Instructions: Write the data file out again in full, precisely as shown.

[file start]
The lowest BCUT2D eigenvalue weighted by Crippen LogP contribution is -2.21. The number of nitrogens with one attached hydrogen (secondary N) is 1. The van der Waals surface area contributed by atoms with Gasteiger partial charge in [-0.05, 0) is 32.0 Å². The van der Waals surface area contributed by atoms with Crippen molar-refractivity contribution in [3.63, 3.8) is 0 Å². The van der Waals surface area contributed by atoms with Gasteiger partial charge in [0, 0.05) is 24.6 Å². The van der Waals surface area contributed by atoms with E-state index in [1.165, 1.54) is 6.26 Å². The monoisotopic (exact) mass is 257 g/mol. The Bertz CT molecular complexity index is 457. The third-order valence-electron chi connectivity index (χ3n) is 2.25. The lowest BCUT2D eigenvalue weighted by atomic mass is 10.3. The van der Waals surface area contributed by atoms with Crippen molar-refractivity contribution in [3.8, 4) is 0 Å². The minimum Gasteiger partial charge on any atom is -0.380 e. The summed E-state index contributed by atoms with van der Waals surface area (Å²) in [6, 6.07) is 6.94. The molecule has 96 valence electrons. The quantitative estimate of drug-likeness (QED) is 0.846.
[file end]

The lowest BCUT2D eigenvalue weighted by Crippen LogP contribution is -2.21. The number of nitrogens with one attached hydrogen (secondary N) is 1. The van der Waals surface area contributed by atoms with Gasteiger partial charge in [-0.05, 0) is 32.0 Å². The van der Waals surface area contributed by atoms with Crippen molar-refractivity contribution in [3.63, 3.8) is 0 Å². The van der Waals surface area contributed by atoms with Gasteiger partial charge in [0, 0.05) is 24.6 Å². The van der Waals surface area contributed by atoms with E-state index in [1.165, 1.54) is 6.26 Å². The monoisotopic (exact) mass is 257 g/mol. The Bertz CT molecular complexity index is 457. The third-order valence-electron chi connectivity index (χ3n) is 2.25. The lowest BCUT2D eigenvalue weighted by atomic mass is 10.3. The van der Waals surface area contributed by atoms with Crippen molar-refractivity contribution in [3.8, 4) is 0 Å². The minimum Gasteiger partial charge on any atom is -0.380 e. The summed E-state index contributed by atoms with van der Waals surface area (Å²) in [6, 6.07) is 6.94. The molecule has 96 valence electrons. The quantitative estimate of drug-likeness (QED) is 0.846.